In 6th century BC, a mathematician named Pythagoras proved that the square of the hypotenuse of any right-angled triangle is the sum of the squares of its two other sides. By doing so, he acquired everlasting fame. The immediate reception of the proof must have been gratifying for him as well; the Greek colony of Croton declared a 10-day holiday in celebration and had 100 oxen killed, treating the entire population of the colony to a sumptuous feast. Pythagoras had officially become an academic superstar.
We know far less about how the “Pythagorean” theorem was received 200 years before Pythagoras, in 8th century BC India, when the same result was pointed out by Baudhayana in his Sulba Sutra. Baudhayana showed that the square formed by the “diagonal” of a triangle has the combined area of the squares formed by the length and breadth of the triangle — the geometric analogue of the Pythagoras theorem.
Let’s skip 200 years forward to see what Pythagoras did after proving his theorem. He asserted that any number, no matter how large, could be expressed as a perfect ratio of two natural numbers (that is, he believed all numbers were rational). One day, a student (named Hippasus, according to most ancient commentators) made a major discovery. The square root of 2 could never be exactly expressed as a ratio! Yet, Pythagoras’s theorem had already proved that the square root of 2 had a real physical meaning: it was the length of the hypotenuse of an isosceles triangle whose other two sides were of length 1. Pythagoras was now presented with a major threat to his reputation: if he were to uphold the Pythagorean theorem, he must accept that his statement about all numbers being rational was wrong.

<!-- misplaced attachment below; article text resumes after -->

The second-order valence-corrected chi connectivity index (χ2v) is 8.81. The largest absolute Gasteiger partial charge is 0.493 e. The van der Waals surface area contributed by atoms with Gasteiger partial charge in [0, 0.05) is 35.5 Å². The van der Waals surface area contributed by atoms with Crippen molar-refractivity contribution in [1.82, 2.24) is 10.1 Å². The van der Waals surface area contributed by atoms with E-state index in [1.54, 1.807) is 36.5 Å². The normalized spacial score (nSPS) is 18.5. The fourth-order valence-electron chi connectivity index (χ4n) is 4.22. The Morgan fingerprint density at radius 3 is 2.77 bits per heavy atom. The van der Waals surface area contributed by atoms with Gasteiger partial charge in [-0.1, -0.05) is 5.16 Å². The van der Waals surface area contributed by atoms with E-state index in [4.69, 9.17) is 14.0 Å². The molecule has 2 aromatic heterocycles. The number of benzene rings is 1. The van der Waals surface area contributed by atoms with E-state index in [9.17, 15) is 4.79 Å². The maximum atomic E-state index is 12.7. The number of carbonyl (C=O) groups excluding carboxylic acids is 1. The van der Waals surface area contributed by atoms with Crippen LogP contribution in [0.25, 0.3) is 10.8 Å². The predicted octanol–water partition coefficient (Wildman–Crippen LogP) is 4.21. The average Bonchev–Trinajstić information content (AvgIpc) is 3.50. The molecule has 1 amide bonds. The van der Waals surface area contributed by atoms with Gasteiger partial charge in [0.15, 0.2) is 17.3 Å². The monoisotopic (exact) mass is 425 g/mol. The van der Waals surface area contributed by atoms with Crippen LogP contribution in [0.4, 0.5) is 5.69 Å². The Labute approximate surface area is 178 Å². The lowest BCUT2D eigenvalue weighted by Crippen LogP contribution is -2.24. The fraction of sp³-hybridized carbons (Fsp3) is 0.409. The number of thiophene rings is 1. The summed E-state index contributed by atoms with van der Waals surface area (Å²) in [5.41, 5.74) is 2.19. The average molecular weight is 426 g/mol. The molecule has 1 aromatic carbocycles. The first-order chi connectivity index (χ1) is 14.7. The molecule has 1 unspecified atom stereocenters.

His way out of the dilemma was chillingly simple — he murdered his student. Poor Hippasus paid with his life for his intellectual curiosity.
Academics’ lives were relatively more peaceful in ancient India, as far as we know. There was a lack of any rigid preconceptions about the world of numbers. Baudhayana (and later Aryabhata) do not seem to have had the least trouble accepting that numbers could be irrational — both provided approximations for the square root of 2, and “pi”, without being disturbed by the fact that neither could be exactly expressed as a ratio of two natural numbers.
While the more learned among the ancient Greeks were busy protecting their academic reputations, we might presume that less illustrious Greeks — the ones who transacted their day-to-day business in the marketplace — had an easy time dealing with the numbers needed to settle their accounts. This wasn’t the case, though. Arithmetic was extremely difficult before the invention of our modern place-value number system. Just think of Roman numerals to understand why. With symbols for different numbers but no place-value system, there was no easy way of adding two numbers. This might not have mattered much if the numbers were small, but it became more of a handicap when dealing with large numbers. They performed sums by drawing geometrical figures in the sand and adding or subtracting areas of figures, not very efficient. What’s more, the Greeks did not have a zero. They were uncomfortable with the concept of a void. Nor did they have negative numbers, as it made no sense to subtract a larger area from a smaller one.